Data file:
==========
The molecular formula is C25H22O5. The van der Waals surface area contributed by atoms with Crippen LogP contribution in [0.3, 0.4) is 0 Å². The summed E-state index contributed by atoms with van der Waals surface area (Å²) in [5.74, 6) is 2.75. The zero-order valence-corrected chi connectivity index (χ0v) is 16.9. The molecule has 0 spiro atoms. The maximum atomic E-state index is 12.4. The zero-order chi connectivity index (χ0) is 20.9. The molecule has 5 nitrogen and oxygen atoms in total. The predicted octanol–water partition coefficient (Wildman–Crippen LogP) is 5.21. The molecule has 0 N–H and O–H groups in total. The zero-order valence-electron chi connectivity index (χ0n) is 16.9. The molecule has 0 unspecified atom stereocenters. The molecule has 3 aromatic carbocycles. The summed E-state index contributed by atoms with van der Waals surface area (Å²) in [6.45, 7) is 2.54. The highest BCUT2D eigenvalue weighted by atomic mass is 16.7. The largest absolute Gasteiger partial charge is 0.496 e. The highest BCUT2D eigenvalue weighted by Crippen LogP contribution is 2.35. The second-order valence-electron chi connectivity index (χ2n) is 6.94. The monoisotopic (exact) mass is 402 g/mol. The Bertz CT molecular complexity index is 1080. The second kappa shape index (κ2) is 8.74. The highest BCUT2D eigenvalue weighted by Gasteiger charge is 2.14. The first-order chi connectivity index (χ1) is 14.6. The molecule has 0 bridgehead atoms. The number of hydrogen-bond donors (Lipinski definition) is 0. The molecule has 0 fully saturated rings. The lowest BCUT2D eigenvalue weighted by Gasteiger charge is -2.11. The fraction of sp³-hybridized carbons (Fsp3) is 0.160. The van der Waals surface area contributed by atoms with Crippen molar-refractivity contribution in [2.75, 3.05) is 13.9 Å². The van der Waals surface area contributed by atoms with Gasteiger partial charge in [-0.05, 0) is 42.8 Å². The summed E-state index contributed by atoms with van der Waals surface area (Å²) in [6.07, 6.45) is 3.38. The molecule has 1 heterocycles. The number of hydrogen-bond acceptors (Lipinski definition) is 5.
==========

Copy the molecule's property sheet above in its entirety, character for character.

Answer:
The molecular formula is C25H22O5. The van der Waals surface area contributed by atoms with Crippen LogP contribution in [0.3, 0.4) is 0 Å². The summed E-state index contributed by atoms with van der Waals surface area (Å²) in [5.74, 6) is 2.75. The zero-order valence-corrected chi connectivity index (χ0v) is 16.9. The molecule has 0 spiro atoms. The maximum atomic E-state index is 12.4. The zero-order chi connectivity index (χ0) is 20.9. The molecule has 5 nitrogen and oxygen atoms in total. The predicted octanol–water partition coefficient (Wildman–Crippen LogP) is 5.21. The molecule has 0 N–H and O–H groups in total. The zero-order valence-electron chi connectivity index (χ0n) is 16.9. The molecule has 0 unspecified atom stereocenters. The molecule has 3 aromatic carbocycles. The summed E-state index contributed by atoms with van der Waals surface area (Å²) in [6.45, 7) is 2.54. The highest BCUT2D eigenvalue weighted by atomic mass is 16.7. The largest absolute Gasteiger partial charge is 0.496 e. The highest BCUT2D eigenvalue weighted by Crippen LogP contribution is 2.35. The second-order valence-electron chi connectivity index (χ2n) is 6.94. The monoisotopic (exact) mass is 402 g/mol. The Bertz CT molecular complexity index is 1080. The second kappa shape index (κ2) is 8.74. The highest BCUT2D eigenvalue weighted by Gasteiger charge is 2.14. The first-order chi connectivity index (χ1) is 14.6. The molecule has 0 bridgehead atoms. The number of hydrogen-bond donors (Lipinski definition) is 0. The molecule has 0 fully saturated rings. The lowest BCUT2D eigenvalue weighted by Gasteiger charge is -2.11. The fraction of sp³-hybridized carbons (Fsp3) is 0.160. The van der Waals surface area contributed by atoms with Crippen molar-refractivity contribution in [2.75, 3.05) is 13.9 Å². The van der Waals surface area contributed by atoms with Gasteiger partial charge in [-0.05, 0) is 42.8 Å². The summed E-state index contributed by atoms with van der Waals surface area (Å²) in [6.07, 6.45) is 3.38. The molecule has 1 heterocycles. The number of hydrogen-bond acceptors (Lipinski definition) is 5.